TAMPA — Tampa Electric Co.’s Canadian parent company announced a new chief executive for the Hillsborough County power company.
Archie Collins, 54, will succeed current chief executive Nancy Tower, 61, in May. He will take over as president immediately in addition to his position as the company’s chief operating officer.
“It is a privilege to be chosen to lead this team and to help shape a future for Tampa Electric that is cleaner, greener and focused on serving our customers,” he said in a release.
Collins has worked in the energy industry for more than three decades and previously served in senior positions at Emera Inc., Tampa Electric’s parent company. He is the second Canadian executive to serve in the utility’s top spot since it was purchased by Emera.
He was selected from a “strong pool of internal and external candidates,” spokeswoman Cherie Jacobs said. She did not elaborate on how many others were considered for the position.
As chief operating officer, Collins oversaw electric delivery, energy supply and customer experience. He previously served in leadership roles in Emera’s Canadian branches and as chief executive of its Grand Bahama Power Co. and chief operating officer of Emera Caribbean.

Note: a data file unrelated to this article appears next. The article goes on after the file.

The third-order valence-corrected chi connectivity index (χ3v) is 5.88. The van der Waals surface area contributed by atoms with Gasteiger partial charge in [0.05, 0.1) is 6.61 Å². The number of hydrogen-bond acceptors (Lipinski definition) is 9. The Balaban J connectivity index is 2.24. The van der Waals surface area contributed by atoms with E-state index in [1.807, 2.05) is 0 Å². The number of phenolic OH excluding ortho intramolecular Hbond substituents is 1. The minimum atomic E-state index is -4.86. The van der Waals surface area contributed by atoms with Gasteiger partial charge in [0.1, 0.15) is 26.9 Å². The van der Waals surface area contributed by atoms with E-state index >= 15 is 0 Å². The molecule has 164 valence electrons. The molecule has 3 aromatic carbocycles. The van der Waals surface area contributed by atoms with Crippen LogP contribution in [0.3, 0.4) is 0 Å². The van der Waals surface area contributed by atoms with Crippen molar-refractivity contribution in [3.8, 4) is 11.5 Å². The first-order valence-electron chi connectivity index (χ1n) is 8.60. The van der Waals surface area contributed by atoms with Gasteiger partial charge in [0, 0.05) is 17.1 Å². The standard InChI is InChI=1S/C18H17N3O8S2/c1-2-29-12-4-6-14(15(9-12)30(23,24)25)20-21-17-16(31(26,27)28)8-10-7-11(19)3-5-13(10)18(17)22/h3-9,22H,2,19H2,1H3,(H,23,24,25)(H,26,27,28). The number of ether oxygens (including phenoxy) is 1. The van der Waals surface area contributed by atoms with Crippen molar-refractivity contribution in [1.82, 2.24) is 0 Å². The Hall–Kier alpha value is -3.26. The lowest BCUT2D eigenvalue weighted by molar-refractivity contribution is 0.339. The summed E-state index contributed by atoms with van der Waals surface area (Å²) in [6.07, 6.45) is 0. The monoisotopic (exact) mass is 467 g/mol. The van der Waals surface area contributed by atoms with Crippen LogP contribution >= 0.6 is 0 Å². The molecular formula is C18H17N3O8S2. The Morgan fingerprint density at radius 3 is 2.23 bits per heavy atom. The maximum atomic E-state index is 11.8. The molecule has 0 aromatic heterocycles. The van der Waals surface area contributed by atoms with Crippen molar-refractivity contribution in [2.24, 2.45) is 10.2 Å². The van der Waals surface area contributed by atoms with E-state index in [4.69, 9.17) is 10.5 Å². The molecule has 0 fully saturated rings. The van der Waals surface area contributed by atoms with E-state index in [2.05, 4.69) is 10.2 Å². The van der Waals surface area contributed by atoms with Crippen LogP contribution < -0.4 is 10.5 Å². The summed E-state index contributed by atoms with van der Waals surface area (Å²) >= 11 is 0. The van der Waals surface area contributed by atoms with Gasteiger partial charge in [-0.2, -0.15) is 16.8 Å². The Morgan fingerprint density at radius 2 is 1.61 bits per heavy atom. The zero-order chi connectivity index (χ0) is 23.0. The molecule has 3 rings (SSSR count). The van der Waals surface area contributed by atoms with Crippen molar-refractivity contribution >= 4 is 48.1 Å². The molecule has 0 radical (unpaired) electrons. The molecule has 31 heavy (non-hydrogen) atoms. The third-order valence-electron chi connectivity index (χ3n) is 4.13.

“He is the right leader to maintain momentum at Tampa Electric as the team continues its focus on delivering value for customers, reducing carbon emissions and driving growth at the utility,” Scott Balfour, Emera chief executive, said.
Tower arrived at Tampa Electric in 2017, the first executive from the company’s Canadian parent. She previously held executive positions in Emera’s branches in Canada.
Tower came in at a troubled time for the company. Just months before taking the helm, five workers died at the utility’s Big Bend Power Station after performing a cleaning procedure the company knew was dangerous.
Tower put a focus on enhancing the company’s safety culture.
She also led the utility to implement more renewable energy sources. Under her leadership, Tampa Electric built a number of new solar installations and is on track to have 14 percent of its energy generated from the sun when its projects are complete.
“During her time at Tampa Electric, she played a key role in establishing the strategic roadmap for the future of the utility and has been instrumental in driving the recent growth at the company,” Emera’s Balfour said.